Now go outside and look at the sky.
The Tragedy of Innocence
June 4th 2019 is the 30th anniversary of the end of the student uprising in China, the Tiananmen massacre in Beijing and mass-imprisonment and executions of student leaders all across the country.
Much has been written over the years about the student-led uprising which had the support of wide swaths of the population and I am not enough of a scholar of Chinese history to add anything substantial to the record.
But history has a tendency to distort, as the fog of time is shaping a picture of the past that is often inaccurate and always incomplete. In the case of Tiananmen, the Chinese government has undertaken an almost unprecedented operation to remove all traces of the Tiananmen massacre from its history. And internationally, 1989 was a year of massive political change that has overshadowed what had happened in China.
But I was there.
That gives me a perspective only shared by a few thousand foreigners who were in China in the spring of 1989. As I traveled the country in April, May and June of 1989, I was a wide-eyed, naive observer with almost no background knowledge and no Chinese language skills. But instead of limiting my exposure to these events, it actually made the memories of what happened more intense.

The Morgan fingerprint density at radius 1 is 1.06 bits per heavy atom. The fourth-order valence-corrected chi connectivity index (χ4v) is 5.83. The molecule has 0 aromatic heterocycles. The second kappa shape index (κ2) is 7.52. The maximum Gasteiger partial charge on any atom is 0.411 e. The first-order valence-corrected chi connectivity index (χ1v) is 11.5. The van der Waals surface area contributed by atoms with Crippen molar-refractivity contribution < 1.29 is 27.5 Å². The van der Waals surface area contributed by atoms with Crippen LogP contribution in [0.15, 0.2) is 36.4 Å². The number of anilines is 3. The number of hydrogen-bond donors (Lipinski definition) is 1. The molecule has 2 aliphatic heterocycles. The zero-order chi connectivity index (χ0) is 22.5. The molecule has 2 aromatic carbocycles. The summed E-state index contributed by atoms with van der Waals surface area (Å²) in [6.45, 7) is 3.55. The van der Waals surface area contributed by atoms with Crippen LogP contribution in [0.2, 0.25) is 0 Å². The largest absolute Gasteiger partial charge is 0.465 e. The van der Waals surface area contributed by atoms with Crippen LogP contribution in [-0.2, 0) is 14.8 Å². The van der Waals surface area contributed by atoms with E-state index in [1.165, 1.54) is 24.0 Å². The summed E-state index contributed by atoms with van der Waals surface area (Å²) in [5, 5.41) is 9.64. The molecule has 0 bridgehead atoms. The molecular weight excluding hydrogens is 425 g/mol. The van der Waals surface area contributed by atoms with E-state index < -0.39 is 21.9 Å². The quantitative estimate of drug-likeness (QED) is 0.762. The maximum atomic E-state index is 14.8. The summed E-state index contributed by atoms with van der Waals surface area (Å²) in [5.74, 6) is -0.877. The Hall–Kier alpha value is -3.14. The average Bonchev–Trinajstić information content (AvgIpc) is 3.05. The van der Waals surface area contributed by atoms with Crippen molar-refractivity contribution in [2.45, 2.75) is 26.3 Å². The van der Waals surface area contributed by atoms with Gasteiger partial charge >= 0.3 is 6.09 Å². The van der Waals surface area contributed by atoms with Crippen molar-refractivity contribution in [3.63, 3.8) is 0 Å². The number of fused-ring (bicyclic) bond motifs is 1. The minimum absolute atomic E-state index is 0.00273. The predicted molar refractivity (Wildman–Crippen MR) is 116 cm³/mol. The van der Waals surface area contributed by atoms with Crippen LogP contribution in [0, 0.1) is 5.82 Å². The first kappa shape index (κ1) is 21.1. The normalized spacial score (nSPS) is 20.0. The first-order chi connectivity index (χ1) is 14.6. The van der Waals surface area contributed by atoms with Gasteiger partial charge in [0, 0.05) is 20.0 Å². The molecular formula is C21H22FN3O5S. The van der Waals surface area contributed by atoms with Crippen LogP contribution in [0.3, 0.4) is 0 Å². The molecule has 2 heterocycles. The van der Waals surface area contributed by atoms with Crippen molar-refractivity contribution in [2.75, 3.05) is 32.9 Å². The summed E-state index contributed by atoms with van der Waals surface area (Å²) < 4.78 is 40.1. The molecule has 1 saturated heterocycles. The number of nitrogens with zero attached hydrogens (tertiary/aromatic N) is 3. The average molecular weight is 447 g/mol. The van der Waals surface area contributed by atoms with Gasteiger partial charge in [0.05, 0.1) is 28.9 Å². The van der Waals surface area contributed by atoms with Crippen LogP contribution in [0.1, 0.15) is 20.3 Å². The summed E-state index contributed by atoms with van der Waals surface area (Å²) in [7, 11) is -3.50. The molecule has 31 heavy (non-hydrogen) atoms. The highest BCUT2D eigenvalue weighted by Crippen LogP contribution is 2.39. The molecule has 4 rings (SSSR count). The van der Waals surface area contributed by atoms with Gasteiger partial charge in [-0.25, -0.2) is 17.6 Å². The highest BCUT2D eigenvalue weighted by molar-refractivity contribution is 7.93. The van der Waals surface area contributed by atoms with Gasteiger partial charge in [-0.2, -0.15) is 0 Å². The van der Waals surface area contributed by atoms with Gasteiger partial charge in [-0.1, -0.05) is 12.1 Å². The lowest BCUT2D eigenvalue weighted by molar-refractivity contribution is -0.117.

I've written before about what it felt like to get caught in these demonstrations - untold masses of people, probably in the hundreds of thousands, were marching through Shanghai when I was there as martial law was declared in Beijing.
And it was not just me that was innocent and clueless. Many times, while caught in a maelstrom of humanity in the streets of Shanghai, I was approached by young Chinese people with questions that I was not prepared to answer: "What is Democracy?" "What is freedom?"
What struck me while talking to these students - most of them, like me, in their early 20s - was their complete innocence. Nobody had planned any of this. Nobody had any idea what to do next and nobody knew what the ultimate goal of these protests should be. There were calls for Democracy, but none of these people had ever experienced a democratic system or had even a vague idea of how to implement something like that in the China of 1989.
For one brief moment their shackles had been removed and these students - kids, really - received a taste of what freedom could be like. After living their lives in a very restrictive system, here they were, carrying a hastily made simile of the Statue of Liberty through the streets of Shanghai.
For a few days - just a single heartbeat in the long history of China - the innocence of these young women and men had won. It would take all the might and the violence of a corrupt regime to suppress them. Old men holding on to meaningless power for way too long, committing murder on the youth of their own country, their death a tragedy of innocence.
I was there.
Standing among those students in their moment of innocent celebration will forever be one of the most beautiful moments of my life.